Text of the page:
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South Florida Fair: High Revenues & Engaged Communities

Record Breaking Wade Shows Midway
The Wade Shows midway at the 2023 South Florida Fair broke all time revenue records.

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The South Florida Fair not only had its best attended, post-lockdown fair, but also its highest grossing  revenue.  An early fair,  often viewed as a harbinger for trends in the upcoming fair season, this year's South Florida Fair saw large crowds freely spending, extending stays and returning visits.  Although a violent clash between teenagers and security undermined the festivities, overall, this iconic fair again proved the viability of a Florida tradition.


Victoria A. Chouris, President & CEO, South Florida Fair & Palm Beach County Expositions, Inc.,  simply declared,“The 2023 South Florida Fair was the best Fair financially in history. Attendance was in the top three of all years and spending by visitors was way up.”


A major concern as a new fair season dawns, is will fairs again catch the public's imagination to remain a viable option in the popular entertainment landscape. Due to a set of COVID-related circumstances, the SFF held two fairs in one year in 2021, and in 2022, showed a robust resurgence but attendance only reached  335,579. In 2023, attendance was 420,043, comparable to pre-pandemic years.



Expanded Reach

Larger numbers of people seems a positive factor in swelling the revenue streams of the fair. But for spending to reach historical levels, fairgoer quality is as essential as fairgoer quantity. Thus another apprehensive concern seems quelled. The 2023 family budget does not seem as tight as some  pundits feared.  Inflation has yet to inhibit spending and fairgoer enthusiasm.  But other observers cautioned spending was was artificially high because fairs responded faster and with more vigor than many other events and venues.  South Florida showed that the post-lockdown fair-love felt by guests was not just a fluke, and is showing no signs of abating.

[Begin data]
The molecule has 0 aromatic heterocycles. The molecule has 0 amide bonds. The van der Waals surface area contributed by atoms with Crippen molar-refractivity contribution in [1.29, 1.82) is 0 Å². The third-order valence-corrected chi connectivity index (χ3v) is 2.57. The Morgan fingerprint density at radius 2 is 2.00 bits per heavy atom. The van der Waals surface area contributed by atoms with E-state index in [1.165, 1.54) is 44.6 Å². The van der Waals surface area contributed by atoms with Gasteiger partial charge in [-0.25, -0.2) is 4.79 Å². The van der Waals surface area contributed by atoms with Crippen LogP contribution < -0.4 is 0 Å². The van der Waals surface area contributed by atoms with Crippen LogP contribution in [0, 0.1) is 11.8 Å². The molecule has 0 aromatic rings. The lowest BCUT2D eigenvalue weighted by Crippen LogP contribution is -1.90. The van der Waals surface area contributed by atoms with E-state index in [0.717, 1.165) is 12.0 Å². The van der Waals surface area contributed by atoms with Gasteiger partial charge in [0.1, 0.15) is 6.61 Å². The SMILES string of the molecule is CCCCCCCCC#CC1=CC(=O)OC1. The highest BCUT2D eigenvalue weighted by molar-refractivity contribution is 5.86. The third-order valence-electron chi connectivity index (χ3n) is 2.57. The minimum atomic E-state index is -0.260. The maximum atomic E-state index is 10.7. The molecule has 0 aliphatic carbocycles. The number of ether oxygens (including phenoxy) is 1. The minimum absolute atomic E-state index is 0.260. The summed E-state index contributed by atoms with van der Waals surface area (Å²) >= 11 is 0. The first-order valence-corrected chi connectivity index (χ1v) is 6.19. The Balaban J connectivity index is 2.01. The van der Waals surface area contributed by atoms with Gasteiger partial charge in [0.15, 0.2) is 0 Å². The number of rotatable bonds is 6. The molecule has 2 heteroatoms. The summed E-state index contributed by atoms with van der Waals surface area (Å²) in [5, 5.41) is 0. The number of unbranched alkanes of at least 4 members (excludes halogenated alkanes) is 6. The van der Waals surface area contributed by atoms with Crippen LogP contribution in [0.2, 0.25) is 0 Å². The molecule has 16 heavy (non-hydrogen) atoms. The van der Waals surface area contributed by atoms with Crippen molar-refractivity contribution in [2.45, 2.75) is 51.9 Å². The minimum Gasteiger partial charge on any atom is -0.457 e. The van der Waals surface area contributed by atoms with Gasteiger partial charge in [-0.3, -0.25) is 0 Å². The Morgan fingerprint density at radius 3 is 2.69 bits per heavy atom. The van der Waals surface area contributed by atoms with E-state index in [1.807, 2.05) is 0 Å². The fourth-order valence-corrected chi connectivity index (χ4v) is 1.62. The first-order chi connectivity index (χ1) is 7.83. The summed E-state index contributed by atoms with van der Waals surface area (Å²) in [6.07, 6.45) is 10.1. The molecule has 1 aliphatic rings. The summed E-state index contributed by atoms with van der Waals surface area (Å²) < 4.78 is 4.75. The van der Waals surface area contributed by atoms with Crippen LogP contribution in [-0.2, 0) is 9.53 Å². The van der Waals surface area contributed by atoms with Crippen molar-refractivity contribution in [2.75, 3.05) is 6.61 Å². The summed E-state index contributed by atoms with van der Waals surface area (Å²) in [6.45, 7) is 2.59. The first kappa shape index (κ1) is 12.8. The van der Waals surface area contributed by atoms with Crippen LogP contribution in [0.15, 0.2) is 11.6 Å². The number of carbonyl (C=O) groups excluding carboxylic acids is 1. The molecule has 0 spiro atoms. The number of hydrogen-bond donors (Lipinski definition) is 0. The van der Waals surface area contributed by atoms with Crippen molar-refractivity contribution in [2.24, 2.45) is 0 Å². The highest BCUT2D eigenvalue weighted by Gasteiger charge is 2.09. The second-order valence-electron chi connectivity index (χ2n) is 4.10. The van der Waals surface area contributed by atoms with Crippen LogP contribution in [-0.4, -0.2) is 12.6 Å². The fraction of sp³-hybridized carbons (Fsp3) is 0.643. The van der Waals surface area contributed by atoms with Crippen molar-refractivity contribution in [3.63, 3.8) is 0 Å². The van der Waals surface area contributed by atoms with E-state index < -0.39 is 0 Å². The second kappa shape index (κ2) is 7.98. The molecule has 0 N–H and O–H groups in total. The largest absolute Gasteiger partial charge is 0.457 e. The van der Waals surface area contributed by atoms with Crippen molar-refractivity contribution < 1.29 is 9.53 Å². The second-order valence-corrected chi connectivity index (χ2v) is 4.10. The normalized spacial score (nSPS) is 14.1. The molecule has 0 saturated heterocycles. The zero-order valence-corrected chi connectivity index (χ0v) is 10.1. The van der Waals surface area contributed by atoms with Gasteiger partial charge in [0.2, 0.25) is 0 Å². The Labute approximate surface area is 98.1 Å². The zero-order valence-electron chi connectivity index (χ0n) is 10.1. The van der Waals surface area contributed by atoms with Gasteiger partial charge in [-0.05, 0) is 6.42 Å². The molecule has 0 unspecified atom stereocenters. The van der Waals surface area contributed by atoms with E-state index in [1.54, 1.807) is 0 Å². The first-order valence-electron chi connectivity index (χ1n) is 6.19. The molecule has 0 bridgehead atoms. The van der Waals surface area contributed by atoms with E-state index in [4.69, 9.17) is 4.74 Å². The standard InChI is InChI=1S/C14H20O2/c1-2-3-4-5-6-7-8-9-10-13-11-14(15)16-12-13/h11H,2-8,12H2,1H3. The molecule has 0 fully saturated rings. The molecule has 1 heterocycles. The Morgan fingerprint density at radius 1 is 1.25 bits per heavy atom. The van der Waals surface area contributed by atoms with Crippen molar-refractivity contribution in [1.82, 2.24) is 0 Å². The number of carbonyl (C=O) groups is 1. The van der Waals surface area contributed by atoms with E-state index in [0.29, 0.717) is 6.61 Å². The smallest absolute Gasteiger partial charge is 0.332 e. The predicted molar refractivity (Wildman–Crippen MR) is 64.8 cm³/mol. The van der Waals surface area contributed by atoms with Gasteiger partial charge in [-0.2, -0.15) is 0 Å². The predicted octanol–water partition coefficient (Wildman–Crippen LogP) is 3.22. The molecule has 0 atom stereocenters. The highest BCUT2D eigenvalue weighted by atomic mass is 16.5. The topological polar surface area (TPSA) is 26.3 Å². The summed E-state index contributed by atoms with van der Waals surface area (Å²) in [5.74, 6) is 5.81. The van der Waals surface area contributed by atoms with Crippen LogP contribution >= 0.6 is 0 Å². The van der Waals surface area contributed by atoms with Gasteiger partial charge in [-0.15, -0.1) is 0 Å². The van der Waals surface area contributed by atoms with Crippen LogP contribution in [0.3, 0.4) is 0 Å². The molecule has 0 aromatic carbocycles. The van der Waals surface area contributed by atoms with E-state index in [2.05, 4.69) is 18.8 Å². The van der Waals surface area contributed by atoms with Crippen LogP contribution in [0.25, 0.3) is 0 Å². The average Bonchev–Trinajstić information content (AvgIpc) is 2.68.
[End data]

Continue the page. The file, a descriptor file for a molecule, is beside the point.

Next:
“There was a real feeling of happiness, energy and excitement in the air,” said Chouris. 

“So many people were playing the games and carrying big stuffed animals, and the shows were filled.  People just enjoyed being here at the fair.” 

Chouris speculated that West Palm Beach and its surrounding Miami Metro Area seems to be growing as a destination, especially as COVID-fear and public health risk continue to fade. “People are just coming out and doing things again. People like being here. All of our events are going, we had our best Octoberfest attendance ever. People are just out and about and doing things in our communities.” 

Some of the growth may be that snowbird migration – “Winter Residents” – has returned to pre-pandemic levels, which is more-or-less true for the entire state of Florida. Chouris believes that the fair's reach has become more regional, with the bulk of the new tourism and fairgoers attracted to a new local destination. “It's my speculation, but we're getting more visitors in than before the from other coast of Florida and other parts of the state.” 

It was the first time for the fair to let kids under 10 in free, although they were scanned, which also seemed an ingredient  in this year's recipe for success. “There was an increase in spending,” she said. “We started letting kids in 10 and under free some days during the 2021 fair and we realized that it didn't hurt and actually it brought more people to the gate.” 

She added, “Spending was definitely up. It was up on the midway and it was up in food spending. Our indoor sales vendors also reported having one of the best years ever. People did not hesitate to make purchases and we really did not receive complaints about costs. We did not raise our admission prices so that was a positive.”



Wade Shows Midway 

As one its first dates of the year, the South Florida Fair is one of the tea-leave-reading fairs for Wade Shows and an important debut showcase for its 2023 ride selection. “We have always set lofty goals in our forecasts, and this year was no exception. We set them, and then  we crushed them,” said Frank Zaitshik, owner of Wade Shows. “There were more people, they were spending more money, and the spending was across the board.”